Kristen Bartel • American Dreaming
January 13 – February 22, 2018
Artist Reception: January 26, 2018, 5:30-8:00pm
Artist Dialogue @ 6:30pm
American Dreaming is an exhibition of prints and photographs that look at the incongruous relationship with have with our landscapes. Looking at both the large and small aspects of constructed landscapes, this exhibition is an inquiry into how we understand the natural.
My most recent body of work, American Dreaming, takes a hard look at how we gauge ourselves against one another and the consequences these relationships have on landscapes, environment and climate; these landscapes range from the preserved to the contrived. The artworks I am creating explore the impact of consumer culture on natural resources within the context of the American Dream. I am compelled by the costs of this idea, both large and small.
I am using print and digital media to create paper-based works that seeks to understand constructs and signifiers embedded in the classic definition of the American Dream. I seat related, yet incongruous images next to one another to better see hidden aspects of their relationships. Photographs shown upside down communicate a sense of disconnection to the viewer. While my use of cookie-cutter shapes reference mass production, which relegates landscape as a thing that is consumable. I hope to call into question my use of duplicable media in relation to mass production. For me, print media is innocent and democratic, yet suspect and accessory to the collective building of “bigger, better and more” thinking.
As an artist invested in contemporary print-media and traditional printmaking, my process remains firmly rooted in multiplicity and duplication. I continue to engage with the idea of autographic versus reprographic modes of production as they relate to my Western understanding of visual culture.
KRISTEN BARTEL is originally from the Southwest and currently lives and works in Southeast Wisconsin. She is a multi-media artist with an interest in historical and contemporary aspects of the American West, ecology, consumerism, and duplicable media. Her current work combines traditional print techniques with drawing and photography. Kristen draws inspiration from her personal and family history and travels regularly to seek new influences. She holds a BFA from the University of Texas, Austin and an MFA from Southern Illinois University Edwardsville where she studied printmaking. Kristen exhibits her work nationally and was recently Visiting Artist in Residence at St Michael’s Printshop in Newfoundland. Kristen Bartel is an Assistant Professor of Printmaking and Digital Photography at University of Wisconsin-Parkside and has work in permanent print collections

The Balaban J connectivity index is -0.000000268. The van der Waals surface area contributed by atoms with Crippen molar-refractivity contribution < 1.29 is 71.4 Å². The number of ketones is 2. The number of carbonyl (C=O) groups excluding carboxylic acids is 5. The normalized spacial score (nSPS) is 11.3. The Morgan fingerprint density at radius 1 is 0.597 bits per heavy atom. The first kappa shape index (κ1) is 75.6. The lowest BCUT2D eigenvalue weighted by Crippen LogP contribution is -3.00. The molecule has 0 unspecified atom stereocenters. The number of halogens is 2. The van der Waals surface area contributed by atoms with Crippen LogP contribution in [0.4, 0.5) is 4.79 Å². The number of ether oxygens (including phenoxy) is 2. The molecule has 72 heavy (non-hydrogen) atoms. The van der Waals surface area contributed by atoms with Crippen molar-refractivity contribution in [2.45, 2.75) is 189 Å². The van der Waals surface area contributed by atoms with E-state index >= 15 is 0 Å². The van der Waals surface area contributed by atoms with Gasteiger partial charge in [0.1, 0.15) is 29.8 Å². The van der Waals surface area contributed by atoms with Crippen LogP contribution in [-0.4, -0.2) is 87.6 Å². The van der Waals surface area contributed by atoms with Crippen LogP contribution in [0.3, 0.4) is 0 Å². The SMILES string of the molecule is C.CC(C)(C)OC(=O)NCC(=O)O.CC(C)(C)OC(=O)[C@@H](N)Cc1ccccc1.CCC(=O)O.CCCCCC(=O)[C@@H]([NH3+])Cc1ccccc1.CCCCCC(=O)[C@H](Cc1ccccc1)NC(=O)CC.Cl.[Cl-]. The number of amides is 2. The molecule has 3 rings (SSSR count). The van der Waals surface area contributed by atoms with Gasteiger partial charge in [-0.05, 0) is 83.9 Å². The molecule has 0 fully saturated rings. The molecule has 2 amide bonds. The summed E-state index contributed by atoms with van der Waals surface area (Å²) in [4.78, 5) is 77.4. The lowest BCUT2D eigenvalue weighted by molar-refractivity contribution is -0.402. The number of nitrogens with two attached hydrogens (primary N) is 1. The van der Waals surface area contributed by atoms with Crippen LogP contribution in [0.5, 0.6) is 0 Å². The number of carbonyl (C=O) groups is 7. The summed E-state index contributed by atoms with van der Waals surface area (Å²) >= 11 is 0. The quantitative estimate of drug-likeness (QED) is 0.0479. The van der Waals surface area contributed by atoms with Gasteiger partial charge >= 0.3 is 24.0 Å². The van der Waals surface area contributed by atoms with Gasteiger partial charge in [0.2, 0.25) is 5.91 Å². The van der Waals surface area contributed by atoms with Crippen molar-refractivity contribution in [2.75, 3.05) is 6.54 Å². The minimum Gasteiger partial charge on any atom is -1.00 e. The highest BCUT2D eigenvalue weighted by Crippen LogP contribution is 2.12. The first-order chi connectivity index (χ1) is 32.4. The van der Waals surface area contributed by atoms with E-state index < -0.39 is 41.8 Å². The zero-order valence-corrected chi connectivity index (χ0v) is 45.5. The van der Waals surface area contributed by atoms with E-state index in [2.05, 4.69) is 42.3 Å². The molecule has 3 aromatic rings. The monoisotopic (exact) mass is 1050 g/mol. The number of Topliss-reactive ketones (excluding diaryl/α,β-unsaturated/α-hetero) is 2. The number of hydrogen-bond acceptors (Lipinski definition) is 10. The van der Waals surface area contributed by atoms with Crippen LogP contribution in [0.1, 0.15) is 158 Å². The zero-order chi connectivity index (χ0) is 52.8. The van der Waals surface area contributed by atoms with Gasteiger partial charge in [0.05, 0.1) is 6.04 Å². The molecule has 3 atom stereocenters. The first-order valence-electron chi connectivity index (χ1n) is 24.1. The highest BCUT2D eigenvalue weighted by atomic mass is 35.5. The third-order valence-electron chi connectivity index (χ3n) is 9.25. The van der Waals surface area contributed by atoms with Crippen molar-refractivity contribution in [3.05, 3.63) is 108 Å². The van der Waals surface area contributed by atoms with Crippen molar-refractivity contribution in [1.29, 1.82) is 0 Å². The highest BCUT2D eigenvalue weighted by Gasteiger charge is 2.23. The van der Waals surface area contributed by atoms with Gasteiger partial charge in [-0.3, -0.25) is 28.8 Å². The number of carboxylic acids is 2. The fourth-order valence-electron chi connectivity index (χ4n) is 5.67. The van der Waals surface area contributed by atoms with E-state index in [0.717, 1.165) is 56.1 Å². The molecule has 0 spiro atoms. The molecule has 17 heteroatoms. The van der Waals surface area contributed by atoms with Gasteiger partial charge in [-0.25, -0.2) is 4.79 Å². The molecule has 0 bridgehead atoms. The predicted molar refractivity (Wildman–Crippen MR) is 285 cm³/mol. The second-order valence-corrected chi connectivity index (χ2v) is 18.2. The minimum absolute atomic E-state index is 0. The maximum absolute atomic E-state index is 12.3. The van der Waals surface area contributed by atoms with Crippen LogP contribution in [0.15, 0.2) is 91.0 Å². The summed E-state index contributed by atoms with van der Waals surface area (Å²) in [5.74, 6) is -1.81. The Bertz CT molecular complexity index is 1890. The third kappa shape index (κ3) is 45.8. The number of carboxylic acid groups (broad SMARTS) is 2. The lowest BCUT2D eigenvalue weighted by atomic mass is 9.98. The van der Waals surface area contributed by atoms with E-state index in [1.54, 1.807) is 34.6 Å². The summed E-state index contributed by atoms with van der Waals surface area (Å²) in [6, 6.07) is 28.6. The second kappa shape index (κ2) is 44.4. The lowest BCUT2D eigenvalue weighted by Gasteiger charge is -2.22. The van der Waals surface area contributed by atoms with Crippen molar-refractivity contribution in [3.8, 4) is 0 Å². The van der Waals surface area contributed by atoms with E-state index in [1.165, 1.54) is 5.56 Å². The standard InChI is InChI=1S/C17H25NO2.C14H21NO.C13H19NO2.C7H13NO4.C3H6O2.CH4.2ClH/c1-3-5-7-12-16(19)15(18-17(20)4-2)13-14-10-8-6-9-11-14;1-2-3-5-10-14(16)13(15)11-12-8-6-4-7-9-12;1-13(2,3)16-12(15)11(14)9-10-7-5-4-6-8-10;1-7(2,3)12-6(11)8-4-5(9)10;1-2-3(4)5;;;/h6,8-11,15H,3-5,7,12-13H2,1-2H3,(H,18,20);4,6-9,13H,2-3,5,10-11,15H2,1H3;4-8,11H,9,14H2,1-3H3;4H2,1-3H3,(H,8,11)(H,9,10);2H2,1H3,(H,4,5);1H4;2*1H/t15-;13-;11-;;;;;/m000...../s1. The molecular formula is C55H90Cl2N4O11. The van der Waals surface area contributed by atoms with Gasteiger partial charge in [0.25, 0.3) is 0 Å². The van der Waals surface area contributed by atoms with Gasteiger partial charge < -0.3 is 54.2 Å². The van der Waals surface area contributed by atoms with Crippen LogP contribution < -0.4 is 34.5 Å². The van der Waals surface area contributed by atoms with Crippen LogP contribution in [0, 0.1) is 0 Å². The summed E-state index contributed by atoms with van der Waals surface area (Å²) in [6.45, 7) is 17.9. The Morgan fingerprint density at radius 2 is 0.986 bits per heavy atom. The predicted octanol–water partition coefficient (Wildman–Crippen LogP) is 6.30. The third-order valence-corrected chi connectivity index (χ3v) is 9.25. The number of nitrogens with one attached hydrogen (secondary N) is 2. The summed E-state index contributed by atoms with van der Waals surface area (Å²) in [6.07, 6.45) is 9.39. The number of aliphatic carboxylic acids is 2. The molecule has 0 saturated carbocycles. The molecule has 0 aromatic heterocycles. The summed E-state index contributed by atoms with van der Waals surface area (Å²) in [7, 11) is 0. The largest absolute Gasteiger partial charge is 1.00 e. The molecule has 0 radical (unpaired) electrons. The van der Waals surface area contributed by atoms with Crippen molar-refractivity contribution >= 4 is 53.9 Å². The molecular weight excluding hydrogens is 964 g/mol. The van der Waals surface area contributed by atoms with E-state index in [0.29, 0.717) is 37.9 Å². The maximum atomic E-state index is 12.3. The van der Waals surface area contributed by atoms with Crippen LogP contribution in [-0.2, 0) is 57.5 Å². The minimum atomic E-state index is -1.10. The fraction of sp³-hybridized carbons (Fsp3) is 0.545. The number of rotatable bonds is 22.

The following questions are intended to provide insight into the artist's process, how they got started and what inspires them.
Was there a person or event that got you started creating your art? Does that person or event continue to influence the work that you do?
If there were one person to name it would be my mom, Katheryn. She is an artist, designer, (an amazing) classically trained musician, and person who has just lived a really crazy, diverse life. It’s kind of funny to think about, but I remember my brother making this really awesome painting using a Bob Ross book. It was totally done with my mom’s encouragement. I remember being really envious that he made something that looked so good and “right”. I was making art at that time too and it didn’t look anything like his Bob Ross look-a-like. My stuff was rough and raw and looking back on it, super experimental. I was sort of annoyed with him and his perfect painting because between the two of us he was supposed to play the guitar well and I was supposed to draw well. By that point, we had distinctly worked out those roles within our house, but there he was infringing on my territory. I don’t think he ever made another painting. Likely because he wasn’t influenced to do so. Looking back I realize that the territory I felt him infringing on wasn’t my identity as the house artist but it was on me and my mom’s relationship–like art was the special thing that I had with my mom and he just got too close to that. For a long time I probably made all my “art” for her. I think she influenced my brother and me more than we could ever really know.